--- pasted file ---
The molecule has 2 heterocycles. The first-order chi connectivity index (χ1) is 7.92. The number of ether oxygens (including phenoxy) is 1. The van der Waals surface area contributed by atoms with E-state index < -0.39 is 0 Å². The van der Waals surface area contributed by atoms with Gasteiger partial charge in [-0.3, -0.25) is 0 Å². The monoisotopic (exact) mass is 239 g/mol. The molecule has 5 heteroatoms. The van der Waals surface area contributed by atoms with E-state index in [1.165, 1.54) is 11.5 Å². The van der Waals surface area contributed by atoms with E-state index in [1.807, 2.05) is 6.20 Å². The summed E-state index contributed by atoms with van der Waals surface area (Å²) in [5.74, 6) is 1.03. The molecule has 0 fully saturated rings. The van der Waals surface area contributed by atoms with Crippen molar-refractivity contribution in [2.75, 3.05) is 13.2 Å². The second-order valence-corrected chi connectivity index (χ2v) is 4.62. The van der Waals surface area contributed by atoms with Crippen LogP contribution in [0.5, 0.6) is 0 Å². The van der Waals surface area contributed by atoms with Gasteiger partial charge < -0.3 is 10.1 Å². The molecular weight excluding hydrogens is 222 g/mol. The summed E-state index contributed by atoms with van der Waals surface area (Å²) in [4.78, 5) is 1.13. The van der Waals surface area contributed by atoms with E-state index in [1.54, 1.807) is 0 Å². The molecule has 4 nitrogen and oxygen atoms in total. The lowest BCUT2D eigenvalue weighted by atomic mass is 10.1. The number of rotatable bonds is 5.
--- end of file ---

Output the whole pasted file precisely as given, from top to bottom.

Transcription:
The molecule has 2 heterocycles. The first-order chi connectivity index (χ1) is 7.92. The number of ether oxygens (including phenoxy) is 1. The van der Waals surface area contributed by atoms with E-state index < -0.39 is 0 Å². The van der Waals surface area contributed by atoms with Gasteiger partial charge in [-0.3, -0.25) is 0 Å². The monoisotopic (exact) mass is 239 g/mol. The molecule has 5 heteroatoms. The van der Waals surface area contributed by atoms with E-state index in [1.165, 1.54) is 11.5 Å². The van der Waals surface area contributed by atoms with E-state index in [1.807, 2.05) is 6.20 Å². The summed E-state index contributed by atoms with van der Waals surface area (Å²) in [5.74, 6) is 1.03. The molecule has 0 fully saturated rings. The van der Waals surface area contributed by atoms with Crippen molar-refractivity contribution in [2.75, 3.05) is 13.2 Å². The second-order valence-corrected chi connectivity index (χ2v) is 4.62. The van der Waals surface area contributed by atoms with Crippen LogP contribution in [0.5, 0.6) is 0 Å². The van der Waals surface area contributed by atoms with Gasteiger partial charge < -0.3 is 10.1 Å². The molecular weight excluding hydrogens is 222 g/mol. The summed E-state index contributed by atoms with van der Waals surface area (Å²) in [4.78, 5) is 1.13. The van der Waals surface area contributed by atoms with E-state index in [1.54, 1.807) is 0 Å². The molecule has 4 nitrogen and oxygen atoms in total. The lowest BCUT2D eigenvalue weighted by atomic mass is 10.1. The number of rotatable bonds is 5.